According to Marc Stein of ESPN.com, Josh McRoberts has agreed to terms with the Miami Heat on a $23 million, four year deal. After the third year, McRoberts will reportedly have a player option for the final year of the deal. What this means is that Miami has used the full mid-level exception on McRoberts over the next four years.
In what had been a quiet beginning to free-agency, things really picked up this morning as rumblings about Lebron James seriously considering Cleveland surfaced. Miami quickly went to work on getting commitments – McRoberts being the first domino, and then the reports of Danny Granger agreeing to come to Miami next season soon followed.
There’s no question that Charlotte fought hard to keep McRoberts, but in the end it appears as if the Heat’s offer was better than the Hornets, according to McRoberts agent Mike Conley Sr.
Mike Conley Sr. —
“He just labored over it because he loves Clifford.”
There is very likely a factor of McRoberts being able to chase a championship with Miami connected in this decision as well. It’s not known how much better Miami’s financial offer could have been compared to Charlotte due to the fact that both teams offered the full mid-level exception. It’s unknown as to how many years the Hornets offered, but with the log-jam that Charlotte currently has at PF it’s reasonable to believe it wasn’t four years.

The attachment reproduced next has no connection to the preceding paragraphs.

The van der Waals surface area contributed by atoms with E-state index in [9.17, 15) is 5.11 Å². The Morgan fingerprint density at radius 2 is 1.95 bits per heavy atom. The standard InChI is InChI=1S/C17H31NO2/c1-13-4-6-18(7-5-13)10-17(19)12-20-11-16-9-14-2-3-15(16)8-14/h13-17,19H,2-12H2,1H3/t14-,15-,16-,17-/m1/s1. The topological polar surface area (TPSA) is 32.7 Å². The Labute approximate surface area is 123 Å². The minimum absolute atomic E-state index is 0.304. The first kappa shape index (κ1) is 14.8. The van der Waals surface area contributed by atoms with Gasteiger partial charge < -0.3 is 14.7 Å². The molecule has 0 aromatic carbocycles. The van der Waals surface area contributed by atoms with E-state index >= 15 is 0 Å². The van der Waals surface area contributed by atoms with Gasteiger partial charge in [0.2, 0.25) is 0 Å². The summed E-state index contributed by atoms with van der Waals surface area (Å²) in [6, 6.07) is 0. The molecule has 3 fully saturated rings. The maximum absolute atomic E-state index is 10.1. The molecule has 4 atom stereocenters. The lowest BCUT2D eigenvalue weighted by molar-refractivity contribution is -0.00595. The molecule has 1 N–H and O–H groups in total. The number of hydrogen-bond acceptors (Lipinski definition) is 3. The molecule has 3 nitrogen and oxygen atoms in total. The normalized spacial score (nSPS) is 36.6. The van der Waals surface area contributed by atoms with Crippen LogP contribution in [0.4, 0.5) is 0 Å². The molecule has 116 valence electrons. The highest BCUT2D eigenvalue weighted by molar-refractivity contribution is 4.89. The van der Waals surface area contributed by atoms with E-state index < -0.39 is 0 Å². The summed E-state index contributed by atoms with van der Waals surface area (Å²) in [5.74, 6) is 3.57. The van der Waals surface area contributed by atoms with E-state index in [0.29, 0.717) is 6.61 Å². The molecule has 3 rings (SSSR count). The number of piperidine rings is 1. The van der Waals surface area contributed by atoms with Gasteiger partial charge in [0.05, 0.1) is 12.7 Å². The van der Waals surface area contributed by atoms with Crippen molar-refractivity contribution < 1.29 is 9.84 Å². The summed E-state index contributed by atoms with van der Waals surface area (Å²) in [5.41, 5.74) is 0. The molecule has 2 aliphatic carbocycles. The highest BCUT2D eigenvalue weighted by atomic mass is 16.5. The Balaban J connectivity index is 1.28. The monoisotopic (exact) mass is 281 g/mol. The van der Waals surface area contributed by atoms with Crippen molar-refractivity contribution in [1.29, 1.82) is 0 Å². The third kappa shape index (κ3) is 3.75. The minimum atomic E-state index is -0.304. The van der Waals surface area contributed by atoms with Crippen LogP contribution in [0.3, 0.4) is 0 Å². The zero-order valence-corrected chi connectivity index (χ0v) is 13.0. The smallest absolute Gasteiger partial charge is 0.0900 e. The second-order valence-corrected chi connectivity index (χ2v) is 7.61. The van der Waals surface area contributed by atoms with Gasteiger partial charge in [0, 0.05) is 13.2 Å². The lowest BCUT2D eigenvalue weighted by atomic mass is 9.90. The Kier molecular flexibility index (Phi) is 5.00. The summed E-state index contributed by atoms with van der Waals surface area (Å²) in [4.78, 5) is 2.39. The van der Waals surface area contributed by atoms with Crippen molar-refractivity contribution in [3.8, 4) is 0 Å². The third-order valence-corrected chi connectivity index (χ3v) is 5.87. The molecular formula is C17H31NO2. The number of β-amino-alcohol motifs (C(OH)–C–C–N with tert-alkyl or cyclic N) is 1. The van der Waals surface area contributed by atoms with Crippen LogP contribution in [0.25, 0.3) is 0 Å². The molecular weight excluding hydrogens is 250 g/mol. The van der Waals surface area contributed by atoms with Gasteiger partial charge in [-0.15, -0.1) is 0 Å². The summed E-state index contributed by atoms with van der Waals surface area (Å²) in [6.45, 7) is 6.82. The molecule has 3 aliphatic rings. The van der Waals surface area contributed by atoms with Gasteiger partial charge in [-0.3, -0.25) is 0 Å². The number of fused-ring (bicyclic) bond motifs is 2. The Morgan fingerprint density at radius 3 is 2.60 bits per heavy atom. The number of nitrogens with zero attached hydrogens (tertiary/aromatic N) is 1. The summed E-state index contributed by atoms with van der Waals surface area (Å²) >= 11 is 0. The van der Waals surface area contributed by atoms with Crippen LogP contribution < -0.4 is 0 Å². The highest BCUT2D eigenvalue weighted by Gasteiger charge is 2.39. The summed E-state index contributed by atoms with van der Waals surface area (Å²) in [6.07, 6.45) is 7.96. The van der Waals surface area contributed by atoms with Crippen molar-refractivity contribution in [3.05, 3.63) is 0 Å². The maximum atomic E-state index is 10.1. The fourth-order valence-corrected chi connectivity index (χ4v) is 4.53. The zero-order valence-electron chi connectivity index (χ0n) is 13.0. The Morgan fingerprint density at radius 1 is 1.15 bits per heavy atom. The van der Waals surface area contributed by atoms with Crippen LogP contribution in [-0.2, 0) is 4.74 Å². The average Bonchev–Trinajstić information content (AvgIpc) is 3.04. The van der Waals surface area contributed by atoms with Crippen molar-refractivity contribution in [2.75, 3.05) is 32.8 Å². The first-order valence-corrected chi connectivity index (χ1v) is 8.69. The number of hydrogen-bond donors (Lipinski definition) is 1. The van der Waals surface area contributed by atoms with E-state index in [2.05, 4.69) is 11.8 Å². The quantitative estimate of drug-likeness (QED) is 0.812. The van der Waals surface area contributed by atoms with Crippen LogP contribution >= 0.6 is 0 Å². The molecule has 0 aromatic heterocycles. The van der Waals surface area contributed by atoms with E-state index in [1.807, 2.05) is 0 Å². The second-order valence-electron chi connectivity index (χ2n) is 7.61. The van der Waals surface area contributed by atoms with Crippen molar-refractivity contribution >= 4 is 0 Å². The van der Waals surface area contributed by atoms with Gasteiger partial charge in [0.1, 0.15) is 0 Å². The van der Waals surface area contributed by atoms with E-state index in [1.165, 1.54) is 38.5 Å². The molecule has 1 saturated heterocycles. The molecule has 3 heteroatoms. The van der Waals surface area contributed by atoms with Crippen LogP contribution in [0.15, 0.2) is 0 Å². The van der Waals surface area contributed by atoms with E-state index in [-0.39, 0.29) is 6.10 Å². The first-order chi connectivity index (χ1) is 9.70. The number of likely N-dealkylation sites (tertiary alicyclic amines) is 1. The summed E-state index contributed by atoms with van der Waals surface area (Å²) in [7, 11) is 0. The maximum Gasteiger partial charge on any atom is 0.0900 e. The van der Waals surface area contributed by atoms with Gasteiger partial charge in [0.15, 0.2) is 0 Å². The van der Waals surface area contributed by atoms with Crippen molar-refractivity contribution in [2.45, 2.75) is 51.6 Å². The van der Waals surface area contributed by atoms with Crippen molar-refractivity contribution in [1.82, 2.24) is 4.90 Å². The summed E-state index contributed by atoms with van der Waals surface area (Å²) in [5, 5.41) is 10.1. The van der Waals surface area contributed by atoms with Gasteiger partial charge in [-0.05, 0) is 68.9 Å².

Josh McRoberts has always been known as a high-riser that brings immediate energy to the floor for most of his NBA career, but all-of-a-sudden last season he found an outside shooting stroke. McRoberts shot 36% from deep last season, easily a career best, and driving up his price this summer.
The Hornets now pack up and move on from somewhat of a disappointing loss on not being able to re-sign McRoberts. The focus now surely moves towards SF Gordon Hayward, who is in Charlotte visiting today. Utah has consistently stated that they will match any offer for Hayward, so fishing him from Utah may take a sign-and-trade situation. The Hornets now have approximately $15 million to spend until they reach the salary cap + their full mid-level exception worth $5 million (in first season). So, the easy math is that the Hornets could potentially spend $20 million without penalty before free-agency ends.